Sega Mega Drive Mini retro console arrives in September

Sega has announced a release date for the long-expected Mega Drive Mini, a modern version of its classic 16bit console.

Launching on 19 September, the retro replica will feature 40 built-in games, and comes with two controllers and a HDMI port, which plugs straight into modern televisions. It will cost £70/$80.

Following the hugely successful Nintendo NES and SNES mini consoles, as well as the PlayStation Classic, the Mega Drive Mini is designed to resemble a smaller version of the original machine – even including the headphone volume slider from the initial version of the Mega Drive (known as the Genesis in the US), which was removed from the later Mega Drive II iteration.

Sega has yet to reveal the full lineup of games, but favourites Sonic the Hedgehog, Ecco the Dolphin, Comix Zone and Earthworm Jim are among confirmed titles. Arcade legends Altered Beast and Space Harrier II are also there, as well as cult action adventure titles Castlevania: Bloodlines and Gunstar Heroes, and role-playing great, Shining Force.

Sega has revealed little information about the technical spec beneath the familiar console casing. At first, it was reported that retro hardware specialist AtGames would be handling the Mega Drive emulation – the company has previously produced a range of Sega console clones. However, fans expressed concerns about the quality of previous AtGames devices, and in September 2018, Sega tweeted that it would be working with an alternative partner to produce the software emulation for the Mega Drive Mini.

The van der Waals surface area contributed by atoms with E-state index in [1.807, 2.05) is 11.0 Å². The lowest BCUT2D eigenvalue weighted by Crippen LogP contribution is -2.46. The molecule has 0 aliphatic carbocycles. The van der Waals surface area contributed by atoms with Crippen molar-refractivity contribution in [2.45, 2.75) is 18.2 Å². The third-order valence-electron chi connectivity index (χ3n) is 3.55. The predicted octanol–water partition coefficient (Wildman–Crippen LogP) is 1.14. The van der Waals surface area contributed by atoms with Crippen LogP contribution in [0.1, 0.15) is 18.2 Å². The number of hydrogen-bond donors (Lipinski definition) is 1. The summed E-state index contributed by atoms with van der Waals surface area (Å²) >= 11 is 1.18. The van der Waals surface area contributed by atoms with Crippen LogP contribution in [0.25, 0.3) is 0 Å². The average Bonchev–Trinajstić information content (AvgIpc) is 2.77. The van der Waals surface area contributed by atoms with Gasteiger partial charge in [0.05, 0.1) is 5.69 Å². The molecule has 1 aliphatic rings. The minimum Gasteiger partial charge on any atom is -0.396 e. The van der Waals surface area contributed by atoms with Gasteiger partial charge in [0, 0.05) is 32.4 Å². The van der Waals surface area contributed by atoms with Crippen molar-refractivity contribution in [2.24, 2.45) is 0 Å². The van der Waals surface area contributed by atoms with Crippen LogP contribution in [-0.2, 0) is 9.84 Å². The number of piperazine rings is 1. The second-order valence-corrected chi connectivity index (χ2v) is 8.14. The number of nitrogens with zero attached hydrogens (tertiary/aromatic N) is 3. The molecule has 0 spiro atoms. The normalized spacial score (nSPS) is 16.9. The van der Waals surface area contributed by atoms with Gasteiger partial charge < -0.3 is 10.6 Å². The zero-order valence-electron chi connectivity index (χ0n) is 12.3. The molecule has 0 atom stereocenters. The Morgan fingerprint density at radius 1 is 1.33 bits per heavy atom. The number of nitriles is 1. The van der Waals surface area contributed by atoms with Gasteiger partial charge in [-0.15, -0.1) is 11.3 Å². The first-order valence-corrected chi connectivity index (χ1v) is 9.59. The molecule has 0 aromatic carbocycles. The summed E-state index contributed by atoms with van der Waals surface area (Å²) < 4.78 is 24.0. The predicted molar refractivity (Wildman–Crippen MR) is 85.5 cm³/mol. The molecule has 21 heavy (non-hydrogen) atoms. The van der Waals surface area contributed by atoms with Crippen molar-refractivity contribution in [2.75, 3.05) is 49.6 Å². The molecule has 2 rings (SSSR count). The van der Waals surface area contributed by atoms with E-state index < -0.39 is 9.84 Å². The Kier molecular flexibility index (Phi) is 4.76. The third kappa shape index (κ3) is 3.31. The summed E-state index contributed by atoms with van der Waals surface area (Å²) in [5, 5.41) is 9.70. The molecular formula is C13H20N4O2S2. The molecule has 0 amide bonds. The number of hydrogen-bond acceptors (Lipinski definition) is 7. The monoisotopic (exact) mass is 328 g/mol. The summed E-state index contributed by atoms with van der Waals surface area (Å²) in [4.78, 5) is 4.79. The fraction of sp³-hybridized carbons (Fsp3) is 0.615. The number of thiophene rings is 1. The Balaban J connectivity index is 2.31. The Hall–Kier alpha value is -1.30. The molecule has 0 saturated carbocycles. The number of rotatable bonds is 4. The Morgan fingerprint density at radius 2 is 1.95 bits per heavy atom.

Nintendo started the current wave of official retro consoles when it launched the Nintendo Classic Mini: Nintendo Entertainment System in November 2016. That machine sold out almost immediately and was later relaunched, followed by the arrival of the Nintendo Classic Mini: Super Nintendo Entertainment System. Together the two machines have sold more than 10m units.

Sony launched its PlayStation Classic last December, offering 30 built-in games, but the product was criticised for the mediocre quality of the software emulation.

Sega will no doubt be watching sales of the Mega Drive Mini very closely. The company stopped producing new console hardware in the early 2000s, but has a range of popular machines including the Saturn and the Dreamcast, which could be candidates for similar modernisation.


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